Welcome to St. Benedict's Parish. If you're new to the area, been away for a while, or remained a faithful member, the people of St. Benedict's invite you to walk with us.

Browsing Fr. Joel Hastings

How to read the Bible

I would like to start reading the Bible and when I was reading the book “Rediscover Jesus,” the author stated “No one should start reading the Bible from the beginning (Genesis) you should start with the gospels.”  If this is true
(is it?) what order should the Gospels be read in?

         This is an excellent question for us to consider toward more prayerfully reading the Bible.

         I agree completely with Matthew Kelly’s words in his book Rediscover Jesus that one who is interested in reading the Bible ought to begin with the Gospels.  Without referring back to him (nor remembering his particular words – though I do remember him stating this point in the book) I agree with Kelly on the basis that the end goal of reading the Bible (and of any prayer, for that matter) is to be drawn and nurtured into a deeper relationship with Jesus Christ Himself.  While there are multiple ways for our relationship with Jesus to be kindled and to grow, to meditate upon the very life and words of Jesus as given by the four evangelists (Matthew, Mark, Luke, and John) is a direct and clear way to “get to know Jesus” and to allow Him to speak to us through His own word of truth, His actions, and all other ways that He reveals Himself to us.

     For it is in Jesus (who came to fulfill the plan of Salvation) that all other books of the Bible are given their complete significance. If one reads only the Old Testament, they might come away from this reading with the impression that God does not love – as the books of the Old Testament are filled with stories of sins and the consequences of sins (that are often death and destruction), with acts of vengeance, and with an apparent lack of mercy in God. However, this is not the complete story of God. Rather, with the completion of God’s work contained in the New Testament fulfilled in Jesus Christ, all of these seemingly “un-Godly” stories or characteristics of God and His people can be understood without the connotation that many unfortunately cling to (even in our own time) that God is vengeful or not loving. As we see throughout the Gospels, Jesus often refers back to the Old Testament and points to His own place as the fulfillment of God’s saving plan – both in His words of teaching and in His own carrying out of works of healing. (As the scribes and Pharisees are scandalized by Jesus’ words and acts based upon their own concept of who they “think” God is or ought to be, Jesus shows the true face of God who is mercy and love, thus, to have a more complete and Christ-centered view of the whole Scriptures, the natural place to begin is with the Gospels.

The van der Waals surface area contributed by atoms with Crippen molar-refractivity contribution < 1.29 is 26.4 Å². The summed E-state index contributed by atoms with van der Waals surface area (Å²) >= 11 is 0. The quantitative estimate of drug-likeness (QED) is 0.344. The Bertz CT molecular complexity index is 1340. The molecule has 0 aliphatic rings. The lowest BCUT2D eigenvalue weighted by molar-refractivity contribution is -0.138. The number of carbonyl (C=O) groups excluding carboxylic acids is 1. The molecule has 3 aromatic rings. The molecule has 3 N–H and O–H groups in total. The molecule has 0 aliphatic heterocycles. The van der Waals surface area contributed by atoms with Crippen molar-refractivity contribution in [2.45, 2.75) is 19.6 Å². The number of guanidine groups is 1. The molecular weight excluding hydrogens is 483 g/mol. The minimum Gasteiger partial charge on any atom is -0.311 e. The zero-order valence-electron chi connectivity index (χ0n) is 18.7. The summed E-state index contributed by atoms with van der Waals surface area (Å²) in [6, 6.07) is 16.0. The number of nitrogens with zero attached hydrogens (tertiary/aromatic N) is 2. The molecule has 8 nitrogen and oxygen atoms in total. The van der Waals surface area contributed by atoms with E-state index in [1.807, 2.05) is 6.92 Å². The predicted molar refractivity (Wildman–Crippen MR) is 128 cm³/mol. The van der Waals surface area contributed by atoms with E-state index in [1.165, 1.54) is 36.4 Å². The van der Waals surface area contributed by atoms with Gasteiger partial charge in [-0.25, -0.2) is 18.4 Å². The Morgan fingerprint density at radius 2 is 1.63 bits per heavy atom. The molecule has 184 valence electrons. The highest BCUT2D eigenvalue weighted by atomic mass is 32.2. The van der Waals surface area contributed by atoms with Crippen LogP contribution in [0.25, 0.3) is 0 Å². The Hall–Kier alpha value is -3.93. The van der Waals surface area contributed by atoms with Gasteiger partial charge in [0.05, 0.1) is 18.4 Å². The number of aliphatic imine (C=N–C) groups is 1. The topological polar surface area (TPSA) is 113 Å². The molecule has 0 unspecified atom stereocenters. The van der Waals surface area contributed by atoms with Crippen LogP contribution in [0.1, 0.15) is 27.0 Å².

As to which Gospel is the best starting point, one might simply take them in order – Matthew, Mark, Luke, and John. Another approach would be to read Mark first (as it is the shortest and most concise – without any text devoted to the birth and early life of Jesus, beginning instead with Jesus at the Jordan River receiving the baptism of John, and with less substantive sections where Jesus offers various teachings – so as to focus more upon what Jesus accomplished). From there, one might move into Matthew and/or Luke, keeping in mind that these two Gospels contain many of the same stories and teachings, though they each have different emphases in places.  John is usually encouraged as the last one that ought to be prayed, as John’s account contains several dialogues between Jesus and those who encounter Him – that are unique in their composition and filled with meaning. Likewise, John has places where Jesus’ words of prayer and teaching are presented as though they are independent of the other happenings, and therefore are more effectively entered into with awareness of the larger context of all four Gospels considered as one.

     As a final point, that you might “prayerfully” read the Gospels (and all of Scripture) it is best to only read a short passage each time – perhaps as designated by a heading within each chapter, depending upon which Bible translation and edition you are using. It is important to pray for the help of the Holy Spirit when beginning, that you might hear and receive that which Jesus Himself wants you to take in, to then read the passage slowly (and even multiple times) and then to sit in quiet prayer,
reflecting upon what may have stirred you. Finally, to finish such prayer time with prayers of petition (that you might live what you just read) and of thanksgiving is
always a fine way to conclude.



There are no comments yet - be the first one to comment:



RSS Feed